// Feb 28, 2011 at 1:35 pm
But there is a correlation, if the datapoints represent the paired occurrence of each over a sequence of time periods.
Likewise, autism and mobile phones; autism and climate alarmist articles; autism and petrol consumption; autism onset and grandparents still living. Probably not autism and fridge ownership; nor autism and TV ownership (well, in the first word at least, as the market in those good is saturated). However, on second fridges and third TVs: who knows, there probably is correlation.
[Note. As with everything that is increasing with time, it is positively correlated with everything else that is increasing with time. There are also possible problems with the consistency of what is being measured on autism: it could be diagnostic skill/effectiveness and/or changing the threshold for reporting occurrence.]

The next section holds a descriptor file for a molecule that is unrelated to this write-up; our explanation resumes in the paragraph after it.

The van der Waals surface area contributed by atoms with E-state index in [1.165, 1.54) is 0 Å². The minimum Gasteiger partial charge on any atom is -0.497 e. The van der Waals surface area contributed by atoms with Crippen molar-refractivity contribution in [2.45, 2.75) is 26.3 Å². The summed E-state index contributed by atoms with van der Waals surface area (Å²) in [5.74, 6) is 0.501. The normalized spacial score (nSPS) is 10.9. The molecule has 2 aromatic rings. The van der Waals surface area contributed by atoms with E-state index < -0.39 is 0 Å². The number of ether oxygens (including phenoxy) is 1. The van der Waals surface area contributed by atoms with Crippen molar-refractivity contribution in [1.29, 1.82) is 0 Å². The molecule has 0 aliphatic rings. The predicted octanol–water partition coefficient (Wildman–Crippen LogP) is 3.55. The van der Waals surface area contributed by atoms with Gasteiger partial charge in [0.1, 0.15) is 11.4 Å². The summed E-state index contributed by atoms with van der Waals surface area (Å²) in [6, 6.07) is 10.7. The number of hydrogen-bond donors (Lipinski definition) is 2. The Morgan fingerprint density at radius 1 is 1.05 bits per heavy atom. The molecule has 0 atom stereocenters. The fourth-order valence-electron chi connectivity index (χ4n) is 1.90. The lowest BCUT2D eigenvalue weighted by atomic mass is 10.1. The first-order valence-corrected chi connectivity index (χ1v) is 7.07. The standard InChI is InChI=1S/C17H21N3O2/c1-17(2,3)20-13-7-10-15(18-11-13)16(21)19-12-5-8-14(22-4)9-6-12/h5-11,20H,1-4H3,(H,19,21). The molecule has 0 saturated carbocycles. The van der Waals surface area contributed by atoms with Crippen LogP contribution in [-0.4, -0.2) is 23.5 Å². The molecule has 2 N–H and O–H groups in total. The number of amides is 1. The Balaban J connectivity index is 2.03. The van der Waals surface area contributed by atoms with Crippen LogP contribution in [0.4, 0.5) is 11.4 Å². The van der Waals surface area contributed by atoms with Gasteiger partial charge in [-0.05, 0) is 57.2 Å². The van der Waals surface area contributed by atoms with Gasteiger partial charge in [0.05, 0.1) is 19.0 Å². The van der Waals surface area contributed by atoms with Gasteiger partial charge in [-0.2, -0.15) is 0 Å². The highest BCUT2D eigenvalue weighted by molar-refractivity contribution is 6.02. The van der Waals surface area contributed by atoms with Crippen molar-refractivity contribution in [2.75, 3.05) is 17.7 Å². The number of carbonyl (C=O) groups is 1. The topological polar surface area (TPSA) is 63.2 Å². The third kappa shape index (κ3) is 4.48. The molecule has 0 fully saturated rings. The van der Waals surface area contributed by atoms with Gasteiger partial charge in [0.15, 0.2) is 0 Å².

It’s the causation evidence that is lacking. That’s a scientific problem for scientists and a statistical problem for statisticians.
What we currently have, with just correlations, is science and statistics for and from journalists and politicians.
// Feb 28, 2011 at 3:55 pm
Now we have such great computers, it would surely be possible to come up with a perfectly accurate mathematical description of every single non-existent correlation you could care to investigate. Perhaps autism and vaccine uptake are related by something like sqrt (v/1.228)*sin (3a/9.1v)+a-12.1v^4.3=0?
// Mar 1, 2011 at 1:43 am
You gotta love the graph nerds in the comments there now
// Mar 1, 2011 at 3:12 am
remind me never to employ nigel…..
// Mar 1, 2011 at 9:19 am
In the words of that great philosopher Homer J Simpson “pffftt statistics, you can prove anything with statistics”
// Mar 1, 2011 at 9:37 am
@Jagman: but only to the likes of Homer.
// Mar 1, 2011 at 12:53 pm
Nigel – which seems plenty good enough to satisfy most politicians.
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